Monday, 21 June 2010

Elsenham, Essex

I visited St Mary in March and can remember that although it was the last visit of the day, it was also, at the time, the best church of the day. At the time I loved the location, the big Hall and walled churchyard but looking through the photos I’m left strangely flat. Perhaps it’s because it had become overcast and then started raining which resulted in grey and dull exterior shots and the interior wasn’t the most exciting I’ve seen to date.

I like the workaday exterior with lots of recycled material from Roman tiles to re-used bricks in the flint work walls and its stolid, foursquare stance – nothing flashy, just a solid Essex church saying take me as you find me. The location though is lovely, so perhaps I need a sunny day revisit to get some better pictures and re-adjust my memories to a more positive slant.

CHURCH. Norman windows in nave (N and S) and chancel (N) In the nave on the S side in addition a three-light mid C16 brick window and a brick porch with brick doorway and two-light side openings. But inside the porch the best piece of Norman decoration of the church, a doorway with zigzag carved columns, oddly decorated capitals (do they mean Sun and Moon?), a tympanum with chip-carved stars and tiers of saltire crosses, and the extrados of the arch with another two strips of saltires. Inside the church against the tympanum a re-used COFFIN LID of the same early date, with a‘ rough cross and bands of saltires. - The chancel-arch also is Norman. It has, like the doorway, columns with zigzag carving and two bands of saltires in the extrados of the arch. In the chancel a C13 addition, a Double Piscina with a shaft carrying a stiff-leaf capital and arches with dog-tooth decoration. - PULPIT Early C17 with strapwork and arabesque motifs. - PLATE. Cup of 1562; Paten of 1595; Paten on foot of c. 1700; Almsdish. - BRASSES of 1615 and 1619. 

 St Mary

St Mary

Anne Field


St Mary

1614 - 1619

Anyway Arthur Mee is more positive than me:

ELSENHAM. A Roman must have set up house here, for we find his red tiles in the church across the valley. The inner arch of one doorway is entirely made of them. They are in the 15th century tower, and were used in the walls of the chancel and the nave by the Normans whose simple carving turns the narrow south doorway into exquisite beauty. It has spiral shafts, and a tympanum repeating the pattern round the arch. A most curious thing is behind this tympanum, a Norman coffin lid with a patterned border and a raised cross, made for a Knight Templar who died about the time the doorway was made, but probably picked up from the chancel floor and put here to strengthen the tympanum by some casual workman when the 15th century door with its metal plate was put in. For 400 years a high-pitched brick porch has sheltered this old door and the older doorway.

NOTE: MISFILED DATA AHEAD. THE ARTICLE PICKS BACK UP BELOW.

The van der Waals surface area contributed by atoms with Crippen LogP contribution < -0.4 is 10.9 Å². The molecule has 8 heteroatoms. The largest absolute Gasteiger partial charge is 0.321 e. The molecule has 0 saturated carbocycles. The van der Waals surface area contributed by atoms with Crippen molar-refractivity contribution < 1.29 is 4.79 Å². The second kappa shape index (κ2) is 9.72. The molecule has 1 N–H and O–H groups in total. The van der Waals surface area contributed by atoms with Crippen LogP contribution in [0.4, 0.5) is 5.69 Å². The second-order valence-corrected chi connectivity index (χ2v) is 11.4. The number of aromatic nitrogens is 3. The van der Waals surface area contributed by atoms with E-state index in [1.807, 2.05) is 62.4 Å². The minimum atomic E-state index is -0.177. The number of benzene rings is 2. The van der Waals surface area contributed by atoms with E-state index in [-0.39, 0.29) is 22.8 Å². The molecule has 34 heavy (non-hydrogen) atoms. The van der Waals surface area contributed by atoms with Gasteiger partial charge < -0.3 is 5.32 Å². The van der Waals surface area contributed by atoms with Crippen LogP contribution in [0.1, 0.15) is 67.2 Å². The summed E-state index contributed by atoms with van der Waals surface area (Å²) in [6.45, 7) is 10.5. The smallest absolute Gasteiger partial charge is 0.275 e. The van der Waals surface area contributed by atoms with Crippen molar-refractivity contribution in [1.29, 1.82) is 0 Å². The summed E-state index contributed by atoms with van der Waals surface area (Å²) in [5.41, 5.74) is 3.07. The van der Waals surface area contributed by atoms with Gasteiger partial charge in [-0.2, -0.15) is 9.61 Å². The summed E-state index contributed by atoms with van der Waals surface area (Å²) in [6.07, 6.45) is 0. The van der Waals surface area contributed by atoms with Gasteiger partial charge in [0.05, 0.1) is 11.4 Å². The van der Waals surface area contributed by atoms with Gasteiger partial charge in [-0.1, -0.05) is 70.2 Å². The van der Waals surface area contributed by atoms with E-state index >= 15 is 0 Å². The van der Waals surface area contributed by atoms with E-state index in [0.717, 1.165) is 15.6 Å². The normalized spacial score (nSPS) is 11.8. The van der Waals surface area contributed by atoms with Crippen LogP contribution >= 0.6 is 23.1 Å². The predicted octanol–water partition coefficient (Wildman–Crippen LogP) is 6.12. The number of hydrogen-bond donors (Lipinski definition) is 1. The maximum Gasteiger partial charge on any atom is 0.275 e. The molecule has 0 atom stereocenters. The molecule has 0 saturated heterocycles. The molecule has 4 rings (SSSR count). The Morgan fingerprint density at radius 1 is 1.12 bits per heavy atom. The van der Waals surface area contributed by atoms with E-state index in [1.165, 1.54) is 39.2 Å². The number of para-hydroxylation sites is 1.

High and narrow are the splayed Norman windows to the nave, but most of the light pours in through the lovely 20th century glass in the medieval east window, which we see perfectly framed in the Norman carving of the chancel arch. A mother and her stepdaughter face each other on the jambs of this arch, their brass portraits made to match with twice as much lettering as picture. Though only four years passed between their deaths, early in the 17th century, their costume shows great changes. They were the wife and daughter of Dr Tuer, the vicar whose initials are on the Elizabethan chalice.

A Norman peephole to the altar is cut on one side of the arch, and red bricks frame the doorway to the old rood loft. The 15th century kingpost roof has been saved from the death watch beetle, except for one beam which it had almost completely devoured. The pulpit on an oak stem has Jacobean carving. In the chancel, where a fine double piscina was carved 700 years ago, are some coloured metal panels with portraits of saints, brought from France by Sir Walter Gilbey. Edward the Seventh used to come here to talk with this man who in his youth drove a coach hereabouts for a living and in his old age drove the most splendid coaches in England for the joy of it.

Sir Walter lived in the big hall seen by the church against a dense background of trees, and by the road is a well in memory of his wife, with oak pillars supporting a gilded dome. A lover of horses, he wrote many books about them before he died in 1914.

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